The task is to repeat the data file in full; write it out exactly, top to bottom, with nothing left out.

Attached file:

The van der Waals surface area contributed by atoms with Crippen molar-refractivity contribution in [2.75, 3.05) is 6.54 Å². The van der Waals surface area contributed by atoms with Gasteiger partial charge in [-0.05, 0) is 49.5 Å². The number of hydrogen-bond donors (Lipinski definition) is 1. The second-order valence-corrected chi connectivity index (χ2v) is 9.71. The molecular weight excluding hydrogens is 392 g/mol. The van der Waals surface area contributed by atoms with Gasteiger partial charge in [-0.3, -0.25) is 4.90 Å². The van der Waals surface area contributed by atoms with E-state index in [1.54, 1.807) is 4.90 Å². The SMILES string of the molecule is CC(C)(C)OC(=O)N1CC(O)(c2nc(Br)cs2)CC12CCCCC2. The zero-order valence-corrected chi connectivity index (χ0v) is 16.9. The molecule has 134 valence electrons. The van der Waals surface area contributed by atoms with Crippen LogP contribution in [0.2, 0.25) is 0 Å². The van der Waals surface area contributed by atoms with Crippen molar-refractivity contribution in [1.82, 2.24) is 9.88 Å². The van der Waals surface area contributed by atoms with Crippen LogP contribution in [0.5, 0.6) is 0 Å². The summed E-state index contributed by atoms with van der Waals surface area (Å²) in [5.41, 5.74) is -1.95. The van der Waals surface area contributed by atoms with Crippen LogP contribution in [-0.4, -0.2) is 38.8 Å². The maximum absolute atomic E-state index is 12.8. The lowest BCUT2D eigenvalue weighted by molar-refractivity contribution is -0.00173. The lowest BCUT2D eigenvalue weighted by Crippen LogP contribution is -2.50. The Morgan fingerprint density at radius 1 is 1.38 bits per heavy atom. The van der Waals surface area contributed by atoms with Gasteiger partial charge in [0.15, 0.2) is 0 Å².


The van der Waals surface area contributed by atoms with Crippen molar-refractivity contribution in [2.75, 3.05) is 6.54 Å². The van der Waals surface area contributed by atoms with Gasteiger partial charge in [-0.05, 0) is 49.5 Å². The number of hydrogen-bond donors (Lipinski definition) is 1. The second-order valence-corrected chi connectivity index (χ2v) is 9.71. The molecular weight excluding hydrogens is 392 g/mol. The van der Waals surface area contributed by atoms with Gasteiger partial charge in [-0.3, -0.25) is 4.90 Å². The van der Waals surface area contributed by atoms with E-state index in [1.54, 1.807) is 4.90 Å². The SMILES string of the molecule is CC(C)(C)OC(=O)N1CC(O)(c2nc(Br)cs2)CC12CCCCC2. The zero-order valence-corrected chi connectivity index (χ0v) is 16.9. The molecule has 134 valence electrons. The van der Waals surface area contributed by atoms with Crippen LogP contribution in [0.2, 0.25) is 0 Å². The van der Waals surface area contributed by atoms with Crippen molar-refractivity contribution in [1.82, 2.24) is 9.88 Å². The van der Waals surface area contributed by atoms with Crippen LogP contribution in [0.5, 0.6) is 0 Å². The summed E-state index contributed by atoms with van der Waals surface area (Å²) in [5.41, 5.74) is -1.95. The van der Waals surface area contributed by atoms with Crippen LogP contribution in [-0.4, -0.2) is 38.8 Å². The maximum absolute atomic E-state index is 12.8. The lowest BCUT2D eigenvalue weighted by molar-refractivity contribution is -0.00173. The lowest BCUT2D eigenvalue weighted by Crippen LogP contribution is -2.50. The Morgan fingerprint density at radius 1 is 1.38 bits per heavy atom. The van der Waals surface area contributed by atoms with Gasteiger partial charge in [0.15, 0.2) is 0 Å².